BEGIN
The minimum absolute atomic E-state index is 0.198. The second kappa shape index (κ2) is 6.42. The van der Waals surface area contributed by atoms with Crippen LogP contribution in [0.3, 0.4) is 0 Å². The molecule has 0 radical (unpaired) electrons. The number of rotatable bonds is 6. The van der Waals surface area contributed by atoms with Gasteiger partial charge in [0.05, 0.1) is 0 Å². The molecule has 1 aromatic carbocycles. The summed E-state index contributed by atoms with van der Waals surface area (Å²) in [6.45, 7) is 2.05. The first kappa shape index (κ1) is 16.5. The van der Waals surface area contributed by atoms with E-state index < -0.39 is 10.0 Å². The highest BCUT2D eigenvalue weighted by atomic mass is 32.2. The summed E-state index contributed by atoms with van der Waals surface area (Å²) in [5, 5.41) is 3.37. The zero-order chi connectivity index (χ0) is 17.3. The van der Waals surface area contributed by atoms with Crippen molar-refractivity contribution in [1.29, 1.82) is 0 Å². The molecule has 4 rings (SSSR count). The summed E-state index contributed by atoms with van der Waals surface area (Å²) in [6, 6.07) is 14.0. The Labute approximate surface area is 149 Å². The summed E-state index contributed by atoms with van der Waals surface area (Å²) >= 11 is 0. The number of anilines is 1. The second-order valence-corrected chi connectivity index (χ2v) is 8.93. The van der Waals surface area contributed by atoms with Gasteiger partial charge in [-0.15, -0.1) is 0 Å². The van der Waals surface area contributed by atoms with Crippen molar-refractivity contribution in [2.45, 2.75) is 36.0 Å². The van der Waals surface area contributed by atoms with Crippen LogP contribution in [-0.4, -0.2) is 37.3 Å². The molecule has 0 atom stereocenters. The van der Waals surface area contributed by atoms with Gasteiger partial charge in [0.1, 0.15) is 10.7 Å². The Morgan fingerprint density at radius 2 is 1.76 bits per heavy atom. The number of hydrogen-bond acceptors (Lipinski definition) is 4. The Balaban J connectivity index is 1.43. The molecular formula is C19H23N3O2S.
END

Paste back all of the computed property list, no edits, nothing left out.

The minimum absolute atomic E-state index is 0.198. The second kappa shape index (κ2) is 6.42. The van der Waals surface area contributed by atoms with Crippen LogP contribution in [0.3, 0.4) is 0 Å². The molecule has 0 radical (unpaired) electrons. The number of rotatable bonds is 6. The van der Waals surface area contributed by atoms with Gasteiger partial charge in [0.05, 0.1) is 0 Å². The molecule has 1 aromatic carbocycles. The summed E-state index contributed by atoms with van der Waals surface area (Å²) in [6.45, 7) is 2.05. The first kappa shape index (κ1) is 16.5. The van der Waals surface area contributed by atoms with E-state index < -0.39 is 10.0 Å². The highest BCUT2D eigenvalue weighted by atomic mass is 32.2. The summed E-state index contributed by atoms with van der Waals surface area (Å²) in [5, 5.41) is 3.37. The zero-order chi connectivity index (χ0) is 17.3. The van der Waals surface area contributed by atoms with Crippen molar-refractivity contribution in [1.29, 1.82) is 0 Å². The molecule has 4 rings (SSSR count). The summed E-state index contributed by atoms with van der Waals surface area (Å²) in [6, 6.07) is 14.0. The Labute approximate surface area is 149 Å². The summed E-state index contributed by atoms with van der Waals surface area (Å²) >= 11 is 0. The number of anilines is 1. The second-order valence-corrected chi connectivity index (χ2v) is 8.93. The van der Waals surface area contributed by atoms with Gasteiger partial charge in [-0.15, -0.1) is 0 Å². The van der Waals surface area contributed by atoms with Crippen molar-refractivity contribution in [2.45, 2.75) is 36.0 Å². The van der Waals surface area contributed by atoms with Crippen LogP contribution in [-0.4, -0.2) is 37.3 Å². The molecule has 0 atom stereocenters. The van der Waals surface area contributed by atoms with Gasteiger partial charge in [0.1, 0.15) is 10.7 Å². The Morgan fingerprint density at radius 2 is 1.76 bits per heavy atom. The number of hydrogen-bond acceptors (Lipinski definition) is 4. The Balaban J connectivity index is 1.43. The molecular formula is C19H23N3O2S.